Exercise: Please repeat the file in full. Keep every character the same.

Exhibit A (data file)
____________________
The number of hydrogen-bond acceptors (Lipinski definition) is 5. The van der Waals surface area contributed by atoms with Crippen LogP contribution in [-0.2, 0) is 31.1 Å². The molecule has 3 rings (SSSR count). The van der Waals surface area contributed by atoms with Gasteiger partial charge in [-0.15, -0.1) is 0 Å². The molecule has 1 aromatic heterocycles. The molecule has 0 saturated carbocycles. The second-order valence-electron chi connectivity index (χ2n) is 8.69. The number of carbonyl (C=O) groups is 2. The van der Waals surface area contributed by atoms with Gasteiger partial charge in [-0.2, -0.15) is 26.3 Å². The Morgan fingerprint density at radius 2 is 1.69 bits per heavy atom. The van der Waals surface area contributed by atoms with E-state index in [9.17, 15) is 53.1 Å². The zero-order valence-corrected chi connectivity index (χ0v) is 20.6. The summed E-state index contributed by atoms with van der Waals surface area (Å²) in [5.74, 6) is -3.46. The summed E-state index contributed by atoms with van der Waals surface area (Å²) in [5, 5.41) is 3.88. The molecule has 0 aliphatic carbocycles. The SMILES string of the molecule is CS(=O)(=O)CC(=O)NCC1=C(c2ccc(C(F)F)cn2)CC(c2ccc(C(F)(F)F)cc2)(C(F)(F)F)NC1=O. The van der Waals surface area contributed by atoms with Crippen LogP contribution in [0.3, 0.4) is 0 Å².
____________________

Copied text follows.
The number of hydrogen-bond acceptors (Lipinski definition) is 5. The van der Waals surface area contributed by atoms with Crippen LogP contribution in [-0.2, 0) is 31.1 Å². The molecule has 3 rings (SSSR count). The van der Waals surface area contributed by atoms with Gasteiger partial charge in [-0.15, -0.1) is 0 Å². The molecule has 1 aromatic heterocycles. The molecule has 0 saturated carbocycles. The second-order valence-electron chi connectivity index (χ2n) is 8.69. The number of carbonyl (C=O) groups is 2. The van der Waals surface area contributed by atoms with Gasteiger partial charge in [-0.2, -0.15) is 26.3 Å². The Morgan fingerprint density at radius 2 is 1.69 bits per heavy atom. The van der Waals surface area contributed by atoms with E-state index in [9.17, 15) is 53.1 Å². The zero-order valence-corrected chi connectivity index (χ0v) is 20.6. The summed E-state index contributed by atoms with van der Waals surface area (Å²) in [5.74, 6) is -3.46. The summed E-state index contributed by atoms with van der Waals surface area (Å²) in [5, 5.41) is 3.88. The molecule has 0 aliphatic carbocycles. The SMILES string of the molecule is CS(=O)(=O)CC(=O)NCC1=C(c2ccc(C(F)F)cn2)CC(c2ccc(C(F)(F)F)cc2)(C(F)(F)F)NC1=O. The van der Waals surface area contributed by atoms with Crippen LogP contribution in [0.3, 0.4) is 0 Å².